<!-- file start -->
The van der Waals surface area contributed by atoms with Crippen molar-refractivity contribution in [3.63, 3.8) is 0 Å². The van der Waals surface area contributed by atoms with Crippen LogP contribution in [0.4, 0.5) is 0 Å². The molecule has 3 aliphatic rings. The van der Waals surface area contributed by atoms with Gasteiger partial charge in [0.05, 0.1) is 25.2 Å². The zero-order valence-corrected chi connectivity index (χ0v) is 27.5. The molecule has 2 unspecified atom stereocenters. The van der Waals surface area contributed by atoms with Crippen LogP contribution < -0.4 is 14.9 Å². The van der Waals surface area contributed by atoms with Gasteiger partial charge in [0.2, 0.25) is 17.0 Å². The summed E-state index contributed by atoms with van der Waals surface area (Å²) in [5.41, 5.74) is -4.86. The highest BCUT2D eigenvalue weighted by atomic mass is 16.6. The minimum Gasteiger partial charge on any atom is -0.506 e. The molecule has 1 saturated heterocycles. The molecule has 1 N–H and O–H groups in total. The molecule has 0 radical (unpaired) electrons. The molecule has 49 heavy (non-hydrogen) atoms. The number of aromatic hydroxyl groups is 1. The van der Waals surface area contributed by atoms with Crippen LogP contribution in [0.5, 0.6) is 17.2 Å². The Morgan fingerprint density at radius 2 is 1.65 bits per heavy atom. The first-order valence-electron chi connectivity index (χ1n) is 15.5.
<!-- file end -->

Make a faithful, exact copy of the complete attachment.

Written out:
The van der Waals surface area contributed by atoms with Crippen molar-refractivity contribution in [3.63, 3.8) is 0 Å². The van der Waals surface area contributed by atoms with Crippen LogP contribution in [0.4, 0.5) is 0 Å². The molecule has 3 aliphatic rings. The van der Waals surface area contributed by atoms with Gasteiger partial charge in [0.05, 0.1) is 25.2 Å². The zero-order valence-corrected chi connectivity index (χ0v) is 27.5. The molecule has 2 unspecified atom stereocenters. The van der Waals surface area contributed by atoms with Crippen LogP contribution < -0.4 is 14.9 Å². The van der Waals surface area contributed by atoms with Gasteiger partial charge in [0.2, 0.25) is 17.0 Å². The summed E-state index contributed by atoms with van der Waals surface area (Å²) in [5.41, 5.74) is -4.86. The highest BCUT2D eigenvalue weighted by atomic mass is 16.6. The minimum Gasteiger partial charge on any atom is -0.506 e. The molecule has 1 saturated heterocycles. The molecule has 1 N–H and O–H groups in total. The molecule has 0 radical (unpaired) electrons. The molecule has 49 heavy (non-hydrogen) atoms. The number of aromatic hydroxyl groups is 1. The van der Waals surface area contributed by atoms with Crippen LogP contribution in [0.5, 0.6) is 17.2 Å². The Morgan fingerprint density at radius 2 is 1.65 bits per heavy atom. The first-order valence-electron chi connectivity index (χ1n) is 15.5.